How to sabotage your wireless network
Consumer-grade wireless gear and a consumer mind-set are bad for business networks
Of course, many organizations will be concerned with putting the ultimate control of an important asset into the hands of a third party. Meraki may not be a good fit for a three-letter federal agency or a bank that requires maximum security and control. Meraki is a clearer win for organizations such as small businesses and educational institutions where security requirements are less stringent, and ease of deployment, low cost, and manageability are top concerns. Regardless of the nature of the business, any organization considering Meraki (or any cloud solution) should weigh the cost savings of outsourcing against the loss of direct control.
Wireless LANs: Beyond the home network
Another good option is the Netgear ProSafe wireless LAN system. Combining the ProSafe WNDAP350 wireless access points and the ProSafe WMS5316 wireless LAN controller, the Netgear solution should appeal to cost-conscious businesses that prefer to maintain their own infrastructure because of security priorities. The Netgear WAPs support simultaneous 802.11a and 80211b/g/n networking, and the controller can handle a maximum of 16 WAPs. The system will automatically reassign channels to minimize radio interference and will provide fair load balancing of wireless users. It supports multiple VLANs and multiple SSIDs, so you can configure separate networks for guests, the sales department, and so on.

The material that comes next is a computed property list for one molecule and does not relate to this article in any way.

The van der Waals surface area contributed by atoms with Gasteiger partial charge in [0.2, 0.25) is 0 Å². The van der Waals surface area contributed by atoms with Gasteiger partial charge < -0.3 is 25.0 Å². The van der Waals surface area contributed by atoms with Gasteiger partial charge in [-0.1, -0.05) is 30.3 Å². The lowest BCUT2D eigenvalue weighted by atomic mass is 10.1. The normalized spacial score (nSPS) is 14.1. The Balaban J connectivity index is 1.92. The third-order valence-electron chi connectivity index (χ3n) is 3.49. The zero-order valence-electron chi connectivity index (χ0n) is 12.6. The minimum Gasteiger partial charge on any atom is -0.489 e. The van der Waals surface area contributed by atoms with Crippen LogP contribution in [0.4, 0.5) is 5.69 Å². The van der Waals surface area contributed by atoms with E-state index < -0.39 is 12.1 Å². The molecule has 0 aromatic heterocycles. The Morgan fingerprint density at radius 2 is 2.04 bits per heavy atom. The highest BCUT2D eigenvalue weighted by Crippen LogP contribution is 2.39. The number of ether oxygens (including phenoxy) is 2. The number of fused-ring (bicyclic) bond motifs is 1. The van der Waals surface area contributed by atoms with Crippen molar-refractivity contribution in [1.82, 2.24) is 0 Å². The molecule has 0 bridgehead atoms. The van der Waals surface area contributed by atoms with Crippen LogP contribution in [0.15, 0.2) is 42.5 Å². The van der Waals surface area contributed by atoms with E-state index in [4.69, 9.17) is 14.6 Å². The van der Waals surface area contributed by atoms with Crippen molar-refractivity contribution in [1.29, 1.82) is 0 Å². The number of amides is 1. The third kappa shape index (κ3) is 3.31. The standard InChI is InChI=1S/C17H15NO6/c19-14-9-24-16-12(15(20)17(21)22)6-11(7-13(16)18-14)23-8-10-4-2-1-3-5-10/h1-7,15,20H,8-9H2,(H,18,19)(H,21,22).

The Netgear ProSafe wireless LAN system is a great fit for a small business, providing reliable performance at a reasonable cost. A small IT team with average skills could easily install and maintain this device, though initial setup may present a significant hurdle. Infrastructure, maintenance, and support costs will be higher than with the Meraki solution, due to Netgear's less elegant design and its weak technical support. If you have moderately experienced IT staff, the Netgear solution can be extremely cost-effective, particularly when security restrictions outweigh ease of use. Netgear has a well-engineered, business-grade solution, but (at least in our experience) has not yet backed it with business-grade technical support.
The Netgear and Meraki solutions are worthy of consideration for any small to medium-size deployment. They are several orders of magnitude more capable and reliable than their consumer-grade counterparts, and at the same time significantly less expensive than traditional enterprise solutions. Depending on the nature of your business and the time and skills you have available, you could offload the management infrastructure to the cloud or keep everything in-house. Either way, you get great manageability and room for growth.
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